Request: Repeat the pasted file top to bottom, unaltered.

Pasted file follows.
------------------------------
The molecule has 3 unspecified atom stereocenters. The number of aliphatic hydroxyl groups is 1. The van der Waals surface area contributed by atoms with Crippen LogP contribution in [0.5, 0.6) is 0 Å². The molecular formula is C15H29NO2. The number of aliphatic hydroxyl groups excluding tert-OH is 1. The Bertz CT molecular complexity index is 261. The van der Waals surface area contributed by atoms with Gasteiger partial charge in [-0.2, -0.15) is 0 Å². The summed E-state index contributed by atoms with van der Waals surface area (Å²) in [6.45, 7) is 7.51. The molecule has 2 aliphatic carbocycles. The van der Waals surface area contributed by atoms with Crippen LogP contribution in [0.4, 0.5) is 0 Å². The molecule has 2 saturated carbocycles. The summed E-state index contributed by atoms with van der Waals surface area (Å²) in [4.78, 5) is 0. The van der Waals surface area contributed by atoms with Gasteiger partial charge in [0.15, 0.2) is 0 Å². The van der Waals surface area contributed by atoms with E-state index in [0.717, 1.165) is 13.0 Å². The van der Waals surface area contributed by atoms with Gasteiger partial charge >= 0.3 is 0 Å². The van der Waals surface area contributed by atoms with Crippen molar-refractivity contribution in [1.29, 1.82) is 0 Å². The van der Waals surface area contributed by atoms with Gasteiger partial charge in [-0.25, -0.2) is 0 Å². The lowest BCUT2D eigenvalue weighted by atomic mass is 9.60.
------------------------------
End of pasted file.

The molecule has 3 unspecified atom stereocenters. The number of aliphatic hydroxyl groups is 1. The van der Waals surface area contributed by atoms with Crippen LogP contribution in [0.5, 0.6) is 0 Å². The molecular formula is C15H29NO2. The number of aliphatic hydroxyl groups excluding tert-OH is 1. The Bertz CT molecular complexity index is 261. The van der Waals surface area contributed by atoms with Gasteiger partial charge in [-0.2, -0.15) is 0 Å². The summed E-state index contributed by atoms with van der Waals surface area (Å²) in [6.45, 7) is 7.51. The molecule has 2 aliphatic carbocycles. The van der Waals surface area contributed by atoms with Crippen LogP contribution in [0.4, 0.5) is 0 Å². The molecule has 2 saturated carbocycles. The summed E-state index contributed by atoms with van der Waals surface area (Å²) in [4.78, 5) is 0. The van der Waals surface area contributed by atoms with Gasteiger partial charge in [0.15, 0.2) is 0 Å². The van der Waals surface area contributed by atoms with E-state index in [0.717, 1.165) is 13.0 Å². The van der Waals surface area contributed by atoms with Gasteiger partial charge >= 0.3 is 0 Å². The van der Waals surface area contributed by atoms with Crippen molar-refractivity contribution in [1.29, 1.82) is 0 Å². The van der Waals surface area contributed by atoms with Gasteiger partial charge in [-0.25, -0.2) is 0 Å². The lowest BCUT2D eigenvalue weighted by atomic mass is 9.60.